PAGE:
In July of this year, I shared with you an overview of a publication that outlined how social organisms, like gorillas are so very susceptible to getting and dying from Ebola. A gorilla is seen here in Plateaux Bátéke National Park in the African country of Gabon.In my post I criticized the authors for not fully attributing issues like deforrestation and poaching, that were also facilitating the decimation of the population and ultimately bringing Ebola closer to other gorilla populations.

Unfortunately, I have some related and very disheartening news to share with you. The first estimates of how many gorillas haved died has been circulating the press, if you haven’t noticed. The numbers are phenomenal. This virus has taken the lives of more than 5,000 gorillas in the Republic of Congo and Gabon. The original source of this number comes from a recent Science publication, “Ebola Outbreak Killed 5000 Gorillas” Here’s the abstract,

“Over the past decade, the Zaire strain of Ebola virus (ZEBOV) has repeatedly emerged in Gabon and Congo. Each human outbreak has been accompanied by reports of gorilla and chimpanzee carcasses in neighboring forests, but both the extent of ape mortality and the causal role of ZEBOV have been hotly debated. Here, we present data suggesting that in 2002 and 2003 ZEBOV killed about 5000 gorillas in our study area. The lag between neighboring gorilla groups in mortality onset was close to the ZEBOV disease cycle length, evidence that group-to-group transmission has amplified gorilla die-offs.”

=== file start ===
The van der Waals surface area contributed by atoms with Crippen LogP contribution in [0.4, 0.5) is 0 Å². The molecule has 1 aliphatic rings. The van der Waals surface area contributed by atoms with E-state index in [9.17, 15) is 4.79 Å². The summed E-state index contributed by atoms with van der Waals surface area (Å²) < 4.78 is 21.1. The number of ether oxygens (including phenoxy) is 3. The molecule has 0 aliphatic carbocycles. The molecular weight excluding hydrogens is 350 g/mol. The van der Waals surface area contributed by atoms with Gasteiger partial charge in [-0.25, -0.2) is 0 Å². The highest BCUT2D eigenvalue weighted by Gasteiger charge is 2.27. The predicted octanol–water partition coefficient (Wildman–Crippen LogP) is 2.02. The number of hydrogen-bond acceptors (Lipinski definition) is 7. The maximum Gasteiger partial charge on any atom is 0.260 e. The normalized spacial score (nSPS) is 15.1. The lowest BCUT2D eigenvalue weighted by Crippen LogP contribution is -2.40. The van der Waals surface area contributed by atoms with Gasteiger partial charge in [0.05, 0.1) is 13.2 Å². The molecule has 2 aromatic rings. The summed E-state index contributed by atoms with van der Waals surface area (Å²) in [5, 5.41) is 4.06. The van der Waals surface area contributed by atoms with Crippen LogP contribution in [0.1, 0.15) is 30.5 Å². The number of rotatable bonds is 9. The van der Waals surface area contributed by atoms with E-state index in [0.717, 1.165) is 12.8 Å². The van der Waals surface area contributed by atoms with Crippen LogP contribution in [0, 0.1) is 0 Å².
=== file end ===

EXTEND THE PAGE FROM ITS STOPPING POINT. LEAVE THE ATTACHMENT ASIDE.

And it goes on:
This is a staggering number and it does not help conservation efforts at all. Things look very grim for gorillas, which are my favorite non-human primate species. I say that because the experts are saying Ebola is moving at a rate of around 31 miles (50 kilometers) per year in western and central Africa. And since most of the area’s remaining gorillas live within about 124 miles (200 kilometers) of the current outbreak, that’s around four more years for left for what little we have left of the gorilla population.

Other bloggers have posted about this, such as John Hawks and GrrlScientist, and I suggest you do too. Spread the word, maybe something can happen because of this. Gorillas, as well as chimps (who 85% of the population also died too because of Ebola) are affected by Ebola and I believe they should have a chance against it. If we can make isolated reserves and prevent contact from people, then these animals would be better off.

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